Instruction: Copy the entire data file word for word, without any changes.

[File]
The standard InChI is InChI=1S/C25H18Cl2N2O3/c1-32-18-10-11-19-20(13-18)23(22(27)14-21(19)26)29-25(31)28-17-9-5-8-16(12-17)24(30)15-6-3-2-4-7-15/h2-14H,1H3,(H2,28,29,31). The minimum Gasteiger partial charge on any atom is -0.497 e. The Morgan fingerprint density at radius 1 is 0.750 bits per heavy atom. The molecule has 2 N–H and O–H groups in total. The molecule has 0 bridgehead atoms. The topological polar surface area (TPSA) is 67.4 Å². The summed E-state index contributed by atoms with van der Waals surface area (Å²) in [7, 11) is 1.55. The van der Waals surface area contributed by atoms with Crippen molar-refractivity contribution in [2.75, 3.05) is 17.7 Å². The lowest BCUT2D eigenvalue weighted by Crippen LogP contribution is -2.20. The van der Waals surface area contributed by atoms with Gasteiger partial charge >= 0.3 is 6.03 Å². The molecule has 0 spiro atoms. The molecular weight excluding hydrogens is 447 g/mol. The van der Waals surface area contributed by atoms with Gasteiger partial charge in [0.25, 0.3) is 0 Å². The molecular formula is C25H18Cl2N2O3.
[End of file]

The standard InChI is InChI=1S/C25H18Cl2N2O3/c1-32-18-10-11-19-20(13-18)23(22(27)14-21(19)26)29-25(31)28-17-9-5-8-16(12-17)24(30)15-6-3-2-4-7-15/h2-14H,1H3,(H2,28,29,31). The minimum Gasteiger partial charge on any atom is -0.497 e. The Morgan fingerprint density at radius 1 is 0.750 bits per heavy atom. The molecule has 2 N–H and O–H groups in total. The molecule has 0 bridgehead atoms. The topological polar surface area (TPSA) is 67.4 Å². The summed E-state index contributed by atoms with van der Waals surface area (Å²) in [7, 11) is 1.55. The van der Waals surface area contributed by atoms with Crippen molar-refractivity contribution in [2.75, 3.05) is 17.7 Å². The lowest BCUT2D eigenvalue weighted by Crippen LogP contribution is -2.20. The van der Waals surface area contributed by atoms with Gasteiger partial charge >= 0.3 is 6.03 Å². The molecule has 0 spiro atoms. The molecular weight excluding hydrogens is 447 g/mol. The van der Waals surface area contributed by atoms with Gasteiger partial charge in [0.25, 0.3) is 0 Å². The molecular formula is C25H18Cl2N2O3.